Tesla CEO Elon Musk unveils the company’s long awaited electric pickup truck. But all of the demonstrations didn’t go as planned.
Interest in electric pickups is growing, and the early leaders — very early, since none of the vehicles in question exists yet — are Rivian’s R1T and the Tesla Cybertruck, according to a July survey of Tweets.
There are some oddities in the data, led by the absence of Ford’s upcoming electric F-150 and the fact that the Nikola Badger dominated the Southwest.
The F-150, of course, has been the bestselling vehicle in the U.S. for decades. An electric version should be available in 2022. The Chevy Silverado, America’s No. 2 seller with an EV model promised by 2025, also failed to make the list.
You’d probably get long odds against all the trucks other companies have promised making it to volume production, but online traffic indicates interest in EVs may be penetrating the pickup market, the largest sales segment in the country.
The map is courtesy of auto parts buying website partcatalog.com.
“We’ll see a flurry of EV pickup trucks rolled out over the next few years,” Cox Automotive senior analyst Michelle Krebs said. “We have no indication of who will buy them. Will traditional pickup buyers suddenly convert to EVs? Or will these EV pickups attract buyers who normally wouldn’t consider a truck? We don’t know yet.”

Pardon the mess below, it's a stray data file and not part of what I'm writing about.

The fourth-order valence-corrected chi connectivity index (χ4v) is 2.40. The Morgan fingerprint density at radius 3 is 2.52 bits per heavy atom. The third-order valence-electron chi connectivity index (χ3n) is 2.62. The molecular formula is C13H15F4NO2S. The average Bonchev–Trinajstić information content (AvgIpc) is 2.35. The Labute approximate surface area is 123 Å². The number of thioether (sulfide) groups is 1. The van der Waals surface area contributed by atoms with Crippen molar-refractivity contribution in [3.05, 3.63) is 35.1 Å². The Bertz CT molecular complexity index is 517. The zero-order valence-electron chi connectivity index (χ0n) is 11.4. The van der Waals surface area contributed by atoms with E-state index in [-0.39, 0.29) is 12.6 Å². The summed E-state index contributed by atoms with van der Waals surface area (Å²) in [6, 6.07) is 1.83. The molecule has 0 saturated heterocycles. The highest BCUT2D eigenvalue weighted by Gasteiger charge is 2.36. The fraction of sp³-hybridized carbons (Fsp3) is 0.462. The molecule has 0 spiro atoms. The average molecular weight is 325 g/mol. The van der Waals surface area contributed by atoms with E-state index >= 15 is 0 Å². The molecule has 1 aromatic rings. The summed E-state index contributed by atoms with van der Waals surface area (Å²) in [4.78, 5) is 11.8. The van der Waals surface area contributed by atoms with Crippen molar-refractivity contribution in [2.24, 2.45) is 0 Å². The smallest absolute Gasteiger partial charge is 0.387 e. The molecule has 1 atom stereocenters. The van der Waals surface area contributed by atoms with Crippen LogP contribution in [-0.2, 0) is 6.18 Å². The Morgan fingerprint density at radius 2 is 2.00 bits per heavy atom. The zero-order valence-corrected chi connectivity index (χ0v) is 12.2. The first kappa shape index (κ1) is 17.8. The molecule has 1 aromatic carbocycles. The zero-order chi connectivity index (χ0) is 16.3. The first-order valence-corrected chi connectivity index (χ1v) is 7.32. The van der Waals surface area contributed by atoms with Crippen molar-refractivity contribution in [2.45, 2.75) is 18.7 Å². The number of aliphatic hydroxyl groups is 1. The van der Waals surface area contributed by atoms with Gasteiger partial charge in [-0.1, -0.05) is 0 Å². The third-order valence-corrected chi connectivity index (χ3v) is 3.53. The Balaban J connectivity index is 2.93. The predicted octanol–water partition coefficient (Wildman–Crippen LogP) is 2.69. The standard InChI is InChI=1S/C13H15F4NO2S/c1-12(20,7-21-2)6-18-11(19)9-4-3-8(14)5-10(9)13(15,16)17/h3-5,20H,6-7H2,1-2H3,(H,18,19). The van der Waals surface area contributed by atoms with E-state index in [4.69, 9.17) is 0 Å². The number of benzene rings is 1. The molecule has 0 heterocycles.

In this somewhat reality-challenged conversation, perhaps it’s not surprising the most hypothetical EV pickup of all, Nikola’s Badger, dominated a whole region of the country: the Southwest. The Badger seems like a long shot because Nikola says it will use not one, but two technologies unproven in pickups: battery power and a hydrogen fuel cell.
Despite considerable challenges delivering on that promise, the Badger — great name, by the way — was the most-Tweeted EV pickup in 13 states.
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In a bit of an upset, given how Tesla founder Elon Musk’s presence looms over all discussions of electric vehicles, the Rivian R1T pickup was No. 1 overall. It was the most Tweeted vehicle in 17 states.
Rivian dominated the Northeast and Great Lakes regions, with outposts in the Plains, Southeast and Northwest.
Tesla’s Cybertruck — recently in the news after the company said it will build it in Austin, Texas — came in second, leading in 15 states. Tesla territory snaked across the country from Washington state southeast to Florida, and of course included the company’s home state of California, the country’s largest market for vehicles, and a particular hot spot for EVs.
Bollinger Motors’ retro-look B2 led in four scattered states: Maryland, Virginia, Missouri and Louisiana.
Lordstown Motors, the startup that took over a former General Motors assembly plant in northeast Ohio, carried its home state, but nowhere else.
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